Energy Explainer: Renewable Energy Sources and the Challenge of Intermittency

Energy Explainer: Renewable Energy Sources and the Challenge of Intermittency

“A transition towards high shares of VRE [variable renewable energy] requires a re-thinking of the design, operation and planning of future power systems from a technical and economic point of view.” (IRENA, 2015)

Since the dawn of renewable energy development, intermittency has been cited as one of the main barriers to large scale deployment. Intermittency in this context describes the variability of the energy output from such sources, which may ultimately produce irregular or disrupted patterns of electrical output.

Fossil- and nuclear-based energy sources, such as gas, oil, coal, and uranium can provide energy continuously and on demand; whereas supply inputs of renewable energy generators, such as solar or wind energy, completely rely on the externality of weather patterns, and therefore produce power intermittently. Specifically, power generation of solar farms or panels on residential rooftops depends on the existence of sunlight and the absence of cloud cover. Similarly, wind turbines require a finite wind speed to produce electricity output. Weather patterns can be forecast to an extent, more accurately for sunlight, although less reliably for cloud cover and wind speed.

It is possible to compensate for intermittency by backing up the variable source. This way an alternative means of energy supply, such as battery storage or dispatchable renewable energy sources (i.e., plants that can control their output, such as geothermal, hydropower and biomass) can be relied on in the event the source cannot produce. However, when factoring out intermittency this way, other issues, including economic infeasibility and increased pollution arise simultaneously. Intermittency therefore remains an essential implication of the differences of utilising renewable and non-renewable energy sources, which leaves non-renewable energy sources with a key advantage over renewable ones.  


The problem with integrating large amounts of intermittent energy onto the electricity grid is the inherent unpredictability of electricity output. Without accurately predicting the output, the system operator cannot sufficiently plan ahead to manage the grid to ensure a simultaneous match of supply and demand. Electricity supply must be available at the exact time when it is required for consumers. For example, when you plug in your vacuum cleaner, a power station at that moment must be producing electrical energy. This is because there isn’t sufficient storage on the system to allow electricity to be saved up for when it is needed in the future. Relying on large amounts of intermittent energy can leave the system being unable to supply. Say the penetration (the proportion of an energy source on a system) of solar energy was 100% on a grid: when you turned your vacuum cleaner on at midnight - when the sun wasn’t out - you wouldn’t be able to use it.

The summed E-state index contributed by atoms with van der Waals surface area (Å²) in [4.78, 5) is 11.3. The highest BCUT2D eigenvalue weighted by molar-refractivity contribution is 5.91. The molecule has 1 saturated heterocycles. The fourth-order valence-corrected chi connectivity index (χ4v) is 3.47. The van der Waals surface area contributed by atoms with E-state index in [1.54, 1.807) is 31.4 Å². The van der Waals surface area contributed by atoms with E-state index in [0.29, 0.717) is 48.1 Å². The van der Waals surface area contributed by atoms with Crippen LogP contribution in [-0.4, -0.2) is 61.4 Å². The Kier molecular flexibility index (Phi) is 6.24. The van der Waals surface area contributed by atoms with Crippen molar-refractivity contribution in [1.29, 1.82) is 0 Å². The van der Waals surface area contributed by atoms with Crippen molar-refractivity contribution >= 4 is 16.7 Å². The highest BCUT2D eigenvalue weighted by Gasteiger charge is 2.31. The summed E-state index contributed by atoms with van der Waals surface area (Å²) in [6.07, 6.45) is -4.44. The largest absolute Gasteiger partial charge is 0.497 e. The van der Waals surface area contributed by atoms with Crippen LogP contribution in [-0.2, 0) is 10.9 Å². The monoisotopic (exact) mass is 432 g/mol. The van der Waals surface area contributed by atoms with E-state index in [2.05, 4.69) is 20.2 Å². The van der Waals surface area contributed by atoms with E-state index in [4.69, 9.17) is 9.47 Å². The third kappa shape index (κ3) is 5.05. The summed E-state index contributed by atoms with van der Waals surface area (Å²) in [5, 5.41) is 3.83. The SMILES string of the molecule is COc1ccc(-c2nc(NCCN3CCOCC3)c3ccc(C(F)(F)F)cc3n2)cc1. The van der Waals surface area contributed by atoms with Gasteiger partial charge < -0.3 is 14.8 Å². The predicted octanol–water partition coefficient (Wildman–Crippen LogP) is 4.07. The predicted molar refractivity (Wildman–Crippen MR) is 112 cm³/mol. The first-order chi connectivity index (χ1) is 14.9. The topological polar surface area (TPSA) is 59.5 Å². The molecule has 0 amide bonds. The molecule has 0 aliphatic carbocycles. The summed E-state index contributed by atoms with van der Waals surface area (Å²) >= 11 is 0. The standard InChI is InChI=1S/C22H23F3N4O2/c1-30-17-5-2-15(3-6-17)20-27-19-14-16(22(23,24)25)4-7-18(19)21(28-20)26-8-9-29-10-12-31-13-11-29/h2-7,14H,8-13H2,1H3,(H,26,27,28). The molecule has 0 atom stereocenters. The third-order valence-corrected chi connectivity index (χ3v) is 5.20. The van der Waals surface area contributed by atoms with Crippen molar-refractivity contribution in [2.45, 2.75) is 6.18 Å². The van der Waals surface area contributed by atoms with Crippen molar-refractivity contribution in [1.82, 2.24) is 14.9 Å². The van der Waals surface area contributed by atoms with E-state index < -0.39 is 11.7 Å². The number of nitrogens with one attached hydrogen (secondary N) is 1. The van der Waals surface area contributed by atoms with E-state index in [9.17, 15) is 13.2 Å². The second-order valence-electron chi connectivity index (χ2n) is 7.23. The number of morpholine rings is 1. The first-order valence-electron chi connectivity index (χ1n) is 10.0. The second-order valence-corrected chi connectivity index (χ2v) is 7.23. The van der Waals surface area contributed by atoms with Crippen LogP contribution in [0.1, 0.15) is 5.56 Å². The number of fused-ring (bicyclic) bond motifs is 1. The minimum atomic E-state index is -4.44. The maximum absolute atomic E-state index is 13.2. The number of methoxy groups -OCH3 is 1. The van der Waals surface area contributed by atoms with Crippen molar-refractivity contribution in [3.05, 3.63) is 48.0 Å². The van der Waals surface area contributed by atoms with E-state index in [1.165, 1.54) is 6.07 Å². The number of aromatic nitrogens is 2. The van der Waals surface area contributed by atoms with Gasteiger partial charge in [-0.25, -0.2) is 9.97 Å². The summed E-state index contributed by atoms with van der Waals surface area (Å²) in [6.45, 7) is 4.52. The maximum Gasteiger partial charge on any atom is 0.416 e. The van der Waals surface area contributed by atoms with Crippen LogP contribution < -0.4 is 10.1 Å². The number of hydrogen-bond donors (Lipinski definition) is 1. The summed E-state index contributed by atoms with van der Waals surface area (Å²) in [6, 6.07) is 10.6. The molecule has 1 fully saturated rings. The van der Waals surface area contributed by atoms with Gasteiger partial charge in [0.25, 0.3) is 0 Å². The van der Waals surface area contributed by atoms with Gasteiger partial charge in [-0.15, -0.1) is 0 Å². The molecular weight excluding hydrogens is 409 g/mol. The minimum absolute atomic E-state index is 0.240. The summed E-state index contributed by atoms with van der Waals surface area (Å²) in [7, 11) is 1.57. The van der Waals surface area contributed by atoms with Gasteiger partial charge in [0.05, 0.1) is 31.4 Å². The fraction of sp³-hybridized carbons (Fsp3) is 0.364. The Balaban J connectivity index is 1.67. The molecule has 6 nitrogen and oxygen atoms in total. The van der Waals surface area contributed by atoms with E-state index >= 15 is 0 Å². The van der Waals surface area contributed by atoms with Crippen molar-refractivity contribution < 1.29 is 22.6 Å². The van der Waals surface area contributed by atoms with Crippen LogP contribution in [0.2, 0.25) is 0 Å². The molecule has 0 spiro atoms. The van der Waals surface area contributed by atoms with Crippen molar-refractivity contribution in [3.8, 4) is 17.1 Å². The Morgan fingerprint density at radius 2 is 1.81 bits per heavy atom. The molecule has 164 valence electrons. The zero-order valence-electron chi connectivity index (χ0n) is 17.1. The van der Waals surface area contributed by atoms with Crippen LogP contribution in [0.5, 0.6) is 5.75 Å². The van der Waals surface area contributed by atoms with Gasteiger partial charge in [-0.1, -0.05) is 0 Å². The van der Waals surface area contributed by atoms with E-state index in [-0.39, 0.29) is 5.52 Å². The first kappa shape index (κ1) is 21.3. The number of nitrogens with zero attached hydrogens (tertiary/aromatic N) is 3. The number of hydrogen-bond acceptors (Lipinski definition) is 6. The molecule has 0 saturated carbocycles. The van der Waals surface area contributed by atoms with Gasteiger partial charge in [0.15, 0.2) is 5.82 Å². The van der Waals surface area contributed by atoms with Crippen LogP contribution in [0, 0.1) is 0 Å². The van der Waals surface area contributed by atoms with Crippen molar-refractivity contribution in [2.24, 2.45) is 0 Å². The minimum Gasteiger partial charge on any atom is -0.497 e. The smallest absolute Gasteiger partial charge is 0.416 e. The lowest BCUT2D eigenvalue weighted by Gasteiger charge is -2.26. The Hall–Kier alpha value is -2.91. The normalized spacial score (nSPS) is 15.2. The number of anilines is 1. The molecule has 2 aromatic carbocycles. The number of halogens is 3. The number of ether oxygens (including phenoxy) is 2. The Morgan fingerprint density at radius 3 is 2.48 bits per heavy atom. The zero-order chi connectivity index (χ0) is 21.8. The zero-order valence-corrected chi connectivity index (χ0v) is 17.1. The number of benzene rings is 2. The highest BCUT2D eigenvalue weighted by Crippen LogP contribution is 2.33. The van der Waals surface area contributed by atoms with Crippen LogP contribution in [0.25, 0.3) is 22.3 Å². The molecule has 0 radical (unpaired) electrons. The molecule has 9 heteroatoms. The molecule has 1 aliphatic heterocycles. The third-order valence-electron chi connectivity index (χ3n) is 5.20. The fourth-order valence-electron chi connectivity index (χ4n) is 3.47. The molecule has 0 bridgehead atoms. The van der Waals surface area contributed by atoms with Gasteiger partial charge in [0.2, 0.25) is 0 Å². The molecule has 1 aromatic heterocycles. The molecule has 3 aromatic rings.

Another challenge of integrating a growing proportion of intermittent sources into the grid is that with fewer manageable sources of energy, the larger the physical constraint - this could lead to system failures such as blackouts. Again, let’s consider a grid that is powered entirely by solar panels. The sunniest hour of the day enables all solar panels to produce electricity at the same time. Say this hour is when the majority of office workers turn off their computers and go outside on their lunch break. In this extreme scenario, you have a large oversupply without the demand to satisfy it. In theory, this could cause what is known as an electrical trip (circuit breaks in the event of overload or short circuit).

Despite issues with their integration into the existing grid system, use of intermittent sources are increasing globally, at a higher rate than expected. This increase is attributed to supportive government policies, subsidies and industry learning which has led to technological and operational cost reductions over time. In 2004, the International Energy Agency (IEA) projected renewable capacity (apart from hydro) would increase from 2% in 2002 to 6% in 2030. In 2016, IEA had revised their projection to a 42% increase in global renewable electricity capacity from 2015-2021.